The brawl that ended UFC 229 had the potential to be a much uglier thing than it was. Riled ethnic tensions, religious tensions, and the high testosterone atmosphere of cage fighting all mixed together to create a violent outburst that spilled over into the crowd and left drunken fans fighting throughout the T-Mobile Arena in Las Vegas just two weeks ago.
With all the dust settled, however, it has become much easier to see the fracas between team McGregor and team Nurmagomedov in more sympathetic tones. There have been no reports (yet) of serious injury stemming from the event, either among fighters involved, or fans caught in the crossfire. The UFC has already made it clear that they aren’t too interested in stripping Khabib of his belt, and the commission will likely trend toward a penalty just harsh enough to not be meaningless for those involved.
In six months from now, footage of the post-fight brouhaha will probably even end up as part of a UFC promotional package.
All of which seems like it would be just fine to Daniel Cormier. The current UFC light heavyweight and heavyweight champion was cage-side for the event when he found himself jumping into the Octagon to help talk down his AKA teammate, Nurmagomedov. And while he’s not necessarily excusing Khabib’s actions, in a recent media scrum he downplayed it as a serious concern (transcript via MMA Fighting).
“It’s no black eye for the sport, man,” Cormier said. “We fight. That’s what we do – we fight. You got a lot of very smart, educated men in this game, but sometimes emotion drives the ship. And on that night, emotions drove the ship. This fight was kind of built in a very bad place.”
Cormier added that, for him, the brawl itself wasn’t so much the problem as the image it presented to the massive audience tuning in for the pay-per-view. UFC 229 ended up as the highest selling event in UFC history, which meant more eyes than ever before were tuned in to Khabib Nurmagomedov jumping off the cage to drop-kick Dillon Danis.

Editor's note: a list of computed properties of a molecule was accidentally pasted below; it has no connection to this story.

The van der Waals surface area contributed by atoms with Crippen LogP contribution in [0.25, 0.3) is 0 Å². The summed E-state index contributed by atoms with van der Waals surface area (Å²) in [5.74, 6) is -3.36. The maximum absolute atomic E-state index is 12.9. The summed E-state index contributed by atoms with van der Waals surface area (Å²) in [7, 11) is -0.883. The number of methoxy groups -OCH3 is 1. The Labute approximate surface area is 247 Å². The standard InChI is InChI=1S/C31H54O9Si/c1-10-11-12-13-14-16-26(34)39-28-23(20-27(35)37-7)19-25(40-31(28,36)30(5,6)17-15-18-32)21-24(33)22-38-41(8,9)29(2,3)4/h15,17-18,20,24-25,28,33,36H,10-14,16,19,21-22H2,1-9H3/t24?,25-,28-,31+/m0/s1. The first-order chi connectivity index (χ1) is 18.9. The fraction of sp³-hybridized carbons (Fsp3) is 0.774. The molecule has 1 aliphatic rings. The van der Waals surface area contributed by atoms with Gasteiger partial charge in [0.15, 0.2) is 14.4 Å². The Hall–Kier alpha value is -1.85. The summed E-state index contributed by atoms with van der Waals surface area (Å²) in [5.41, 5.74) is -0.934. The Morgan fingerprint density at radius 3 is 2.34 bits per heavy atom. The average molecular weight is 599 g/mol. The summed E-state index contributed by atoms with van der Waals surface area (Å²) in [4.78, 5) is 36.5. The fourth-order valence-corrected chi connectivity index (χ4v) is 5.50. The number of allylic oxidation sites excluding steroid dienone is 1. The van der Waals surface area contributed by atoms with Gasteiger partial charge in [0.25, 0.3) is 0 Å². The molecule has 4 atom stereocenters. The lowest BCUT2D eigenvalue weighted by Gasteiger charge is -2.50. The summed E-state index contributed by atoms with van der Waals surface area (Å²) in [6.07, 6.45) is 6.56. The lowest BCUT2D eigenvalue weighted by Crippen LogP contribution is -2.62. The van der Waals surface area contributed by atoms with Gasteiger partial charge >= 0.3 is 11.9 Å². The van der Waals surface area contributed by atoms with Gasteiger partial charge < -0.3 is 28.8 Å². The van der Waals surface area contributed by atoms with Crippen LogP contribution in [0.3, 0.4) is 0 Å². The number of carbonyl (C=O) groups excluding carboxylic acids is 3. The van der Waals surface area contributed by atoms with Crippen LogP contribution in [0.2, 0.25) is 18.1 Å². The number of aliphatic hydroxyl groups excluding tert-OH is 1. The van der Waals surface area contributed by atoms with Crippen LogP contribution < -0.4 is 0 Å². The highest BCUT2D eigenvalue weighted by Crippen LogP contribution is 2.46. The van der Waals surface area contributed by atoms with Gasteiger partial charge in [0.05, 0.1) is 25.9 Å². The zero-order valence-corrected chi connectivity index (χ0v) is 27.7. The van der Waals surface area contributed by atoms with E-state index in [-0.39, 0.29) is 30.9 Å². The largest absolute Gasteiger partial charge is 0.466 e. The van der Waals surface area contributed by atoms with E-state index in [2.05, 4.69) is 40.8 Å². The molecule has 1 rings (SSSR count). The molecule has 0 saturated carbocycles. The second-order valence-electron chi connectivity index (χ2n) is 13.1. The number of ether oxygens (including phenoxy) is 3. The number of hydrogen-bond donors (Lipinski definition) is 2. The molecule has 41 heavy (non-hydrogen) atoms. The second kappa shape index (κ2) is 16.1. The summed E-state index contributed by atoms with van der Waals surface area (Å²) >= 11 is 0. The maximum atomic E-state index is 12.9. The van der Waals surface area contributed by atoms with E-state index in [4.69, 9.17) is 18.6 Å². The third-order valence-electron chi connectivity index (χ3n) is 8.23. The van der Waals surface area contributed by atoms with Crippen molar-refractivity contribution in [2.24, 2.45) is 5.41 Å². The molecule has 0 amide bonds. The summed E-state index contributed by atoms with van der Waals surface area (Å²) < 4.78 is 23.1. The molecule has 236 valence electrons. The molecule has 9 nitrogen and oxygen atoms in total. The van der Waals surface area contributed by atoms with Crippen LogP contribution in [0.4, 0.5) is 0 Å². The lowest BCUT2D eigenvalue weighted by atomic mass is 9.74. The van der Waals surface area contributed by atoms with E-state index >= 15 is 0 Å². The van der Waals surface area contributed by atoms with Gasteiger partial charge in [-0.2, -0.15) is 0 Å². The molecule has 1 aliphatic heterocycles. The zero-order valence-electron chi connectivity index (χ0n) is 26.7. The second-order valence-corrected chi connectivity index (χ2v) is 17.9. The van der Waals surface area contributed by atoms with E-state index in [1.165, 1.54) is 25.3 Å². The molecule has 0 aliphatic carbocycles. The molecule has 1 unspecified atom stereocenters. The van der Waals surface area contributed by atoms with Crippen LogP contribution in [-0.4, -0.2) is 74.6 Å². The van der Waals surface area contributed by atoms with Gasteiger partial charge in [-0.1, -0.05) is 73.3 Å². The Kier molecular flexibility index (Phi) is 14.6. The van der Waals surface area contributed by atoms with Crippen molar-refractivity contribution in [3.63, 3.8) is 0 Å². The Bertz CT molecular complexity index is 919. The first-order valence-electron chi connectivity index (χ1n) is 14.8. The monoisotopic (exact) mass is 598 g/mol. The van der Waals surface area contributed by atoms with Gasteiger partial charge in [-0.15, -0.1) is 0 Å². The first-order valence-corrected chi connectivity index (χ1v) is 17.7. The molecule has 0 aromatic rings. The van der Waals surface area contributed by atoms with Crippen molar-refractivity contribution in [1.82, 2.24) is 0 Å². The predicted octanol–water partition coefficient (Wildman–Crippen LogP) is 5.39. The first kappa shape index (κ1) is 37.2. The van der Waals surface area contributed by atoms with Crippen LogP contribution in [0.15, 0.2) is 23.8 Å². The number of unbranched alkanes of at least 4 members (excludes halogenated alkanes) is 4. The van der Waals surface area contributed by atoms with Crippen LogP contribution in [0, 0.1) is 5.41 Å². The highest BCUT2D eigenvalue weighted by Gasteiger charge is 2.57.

“For me, it sucks that it was in front of all these people,” Cormier explained. “But again, it was just a whole bunch of dudes just kind of fighting, acting crazy. Like, what are you guys doing? Every city in the country, every Saturday in some frickin’ street bar or a club, this is going on. It just happened between a whole bunch of Russian guys and a whole bunch of Irish guys in front of millions of people. So for me, I had to kind of separate the idea that I was kind of laughing to try and to go like, guys we are probably in front of the biggest viewership we’ve ever had.”
To further illustrate the heightened emotions at play, DC even recounted his own run-in with Khabib’s entourage. After accidentally injuring the Dagestani lightweight champion’s neck during training, he remembered the ‘Eagle’’s crew surrounding him.
“No,” Cormier said, when asked if he was surprised by Nurmagomedov’s actions, “because one time I did him something, hurt his neck in practice and they were about to kick my ass. Like seriously, they all started standing up and they were kind of surrounding me. … Those guys don’t play around, man. They got up. They actually got up. I was like, ‘Hey man, don’t ever come in here and jump me. It’s my gym.’ But they don’t mess around, man. Khabib does not play around and he is honestly the crown jewel of that circle. They love him and rightfully so. We all do, too.”
Cormier is currently getting ready to defend his heavyweight title against Derrick Lewis in the headlining fight of UFC 230 at Madison Square Garden on November 3rd. The New York PPV event is expected to include middleweight bouts between Derek Brunson & Israel Adesanya, Jacare Souza & Chris Weidman, and David Branch & Jared Cannonier, as well as a women’s flyweight top contender fight between Sijara Eubanks and Roxanne Modafferi. Stay tuned for more updates as the event approaches.